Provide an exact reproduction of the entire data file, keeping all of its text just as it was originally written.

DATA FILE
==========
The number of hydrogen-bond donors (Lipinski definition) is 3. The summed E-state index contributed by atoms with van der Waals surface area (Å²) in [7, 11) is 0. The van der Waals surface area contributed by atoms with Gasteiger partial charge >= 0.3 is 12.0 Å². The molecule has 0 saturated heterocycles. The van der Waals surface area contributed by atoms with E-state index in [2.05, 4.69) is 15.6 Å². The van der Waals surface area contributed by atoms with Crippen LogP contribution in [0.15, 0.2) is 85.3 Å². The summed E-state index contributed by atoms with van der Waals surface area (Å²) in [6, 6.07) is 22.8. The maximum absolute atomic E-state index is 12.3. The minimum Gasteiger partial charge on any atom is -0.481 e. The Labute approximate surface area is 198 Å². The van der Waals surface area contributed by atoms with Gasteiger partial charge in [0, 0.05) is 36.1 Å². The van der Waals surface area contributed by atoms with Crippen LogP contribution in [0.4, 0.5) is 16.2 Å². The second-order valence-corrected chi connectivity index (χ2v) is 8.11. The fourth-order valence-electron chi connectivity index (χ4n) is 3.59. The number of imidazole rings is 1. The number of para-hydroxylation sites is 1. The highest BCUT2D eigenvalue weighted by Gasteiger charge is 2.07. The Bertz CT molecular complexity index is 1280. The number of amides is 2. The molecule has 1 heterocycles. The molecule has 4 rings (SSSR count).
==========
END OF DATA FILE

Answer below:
The number of hydrogen-bond donors (Lipinski definition) is 3. The summed E-state index contributed by atoms with van der Waals surface area (Å²) in [7, 11) is 0. The van der Waals surface area contributed by atoms with Gasteiger partial charge >= 0.3 is 12.0 Å². The molecule has 0 saturated heterocycles. The van der Waals surface area contributed by atoms with E-state index in [2.05, 4.69) is 15.6 Å². The van der Waals surface area contributed by atoms with Crippen LogP contribution in [0.15, 0.2) is 85.3 Å². The summed E-state index contributed by atoms with van der Waals surface area (Å²) in [6, 6.07) is 22.8. The maximum absolute atomic E-state index is 12.3. The minimum Gasteiger partial charge on any atom is -0.481 e. The Labute approximate surface area is 198 Å². The van der Waals surface area contributed by atoms with Gasteiger partial charge in [0, 0.05) is 36.1 Å². The van der Waals surface area contributed by atoms with Crippen LogP contribution in [0.4, 0.5) is 16.2 Å². The second-order valence-corrected chi connectivity index (χ2v) is 8.11. The fourth-order valence-electron chi connectivity index (χ4n) is 3.59. The number of imidazole rings is 1. The number of para-hydroxylation sites is 1. The highest BCUT2D eigenvalue weighted by Gasteiger charge is 2.07. The Bertz CT molecular complexity index is 1280. The number of amides is 2. The molecule has 1 heterocycles. The molecule has 4 rings (SSSR count).